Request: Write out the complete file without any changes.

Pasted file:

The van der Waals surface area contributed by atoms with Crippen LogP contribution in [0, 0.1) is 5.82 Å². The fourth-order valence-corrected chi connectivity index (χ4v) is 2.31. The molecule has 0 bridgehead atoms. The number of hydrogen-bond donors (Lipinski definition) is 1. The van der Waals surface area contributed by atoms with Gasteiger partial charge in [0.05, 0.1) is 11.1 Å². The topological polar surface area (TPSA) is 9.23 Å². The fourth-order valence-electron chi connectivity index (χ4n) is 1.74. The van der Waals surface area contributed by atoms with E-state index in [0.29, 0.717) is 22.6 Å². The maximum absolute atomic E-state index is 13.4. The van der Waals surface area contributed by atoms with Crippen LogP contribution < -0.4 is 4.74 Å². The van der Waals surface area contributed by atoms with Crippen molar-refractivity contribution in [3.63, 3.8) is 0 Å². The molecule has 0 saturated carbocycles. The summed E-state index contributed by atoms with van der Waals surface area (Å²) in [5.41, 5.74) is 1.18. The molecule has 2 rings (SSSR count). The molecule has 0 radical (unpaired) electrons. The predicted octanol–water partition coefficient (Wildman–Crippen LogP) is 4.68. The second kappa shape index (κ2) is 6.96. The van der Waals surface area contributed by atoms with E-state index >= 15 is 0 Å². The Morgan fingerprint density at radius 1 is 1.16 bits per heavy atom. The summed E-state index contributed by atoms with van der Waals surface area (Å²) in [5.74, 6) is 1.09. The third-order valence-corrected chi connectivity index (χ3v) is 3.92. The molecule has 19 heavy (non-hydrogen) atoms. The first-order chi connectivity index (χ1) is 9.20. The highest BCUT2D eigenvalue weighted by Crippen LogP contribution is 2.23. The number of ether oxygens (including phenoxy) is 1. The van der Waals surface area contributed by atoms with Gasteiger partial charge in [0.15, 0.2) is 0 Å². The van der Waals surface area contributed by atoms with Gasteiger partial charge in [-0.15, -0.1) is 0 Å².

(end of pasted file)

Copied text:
The van der Waals surface area contributed by atoms with Crippen LogP contribution in [0, 0.1) is 5.82 Å². The fourth-order valence-corrected chi connectivity index (χ4v) is 2.31. The molecule has 0 bridgehead atoms. The number of hydrogen-bond donors (Lipinski definition) is 1. The van der Waals surface area contributed by atoms with Gasteiger partial charge in [0.05, 0.1) is 11.1 Å². The topological polar surface area (TPSA) is 9.23 Å². The fourth-order valence-electron chi connectivity index (χ4n) is 1.74. The van der Waals surface area contributed by atoms with E-state index in [0.29, 0.717) is 22.6 Å². The maximum absolute atomic E-state index is 13.4. The van der Waals surface area contributed by atoms with Crippen LogP contribution < -0.4 is 4.74 Å². The van der Waals surface area contributed by atoms with Crippen molar-refractivity contribution in [3.63, 3.8) is 0 Å². The molecule has 0 saturated carbocycles. The summed E-state index contributed by atoms with van der Waals surface area (Å²) in [5.41, 5.74) is 1.18. The molecule has 2 rings (SSSR count). The molecule has 0 radical (unpaired) electrons. The predicted octanol–water partition coefficient (Wildman–Crippen LogP) is 4.68. The second kappa shape index (κ2) is 6.96. The van der Waals surface area contributed by atoms with E-state index >= 15 is 0 Å². The Morgan fingerprint density at radius 1 is 1.16 bits per heavy atom. The summed E-state index contributed by atoms with van der Waals surface area (Å²) in [5.74, 6) is 1.09. The third-order valence-corrected chi connectivity index (χ3v) is 3.92. The molecule has 19 heavy (non-hydrogen) atoms. The first-order chi connectivity index (χ1) is 9.20. The highest BCUT2D eigenvalue weighted by Crippen LogP contribution is 2.23. The number of ether oxygens (including phenoxy) is 1. The van der Waals surface area contributed by atoms with Gasteiger partial charge in [0.15, 0.2) is 0 Å². The van der Waals surface area contributed by atoms with Gasteiger partial charge in [-0.15, -0.1) is 0 Å².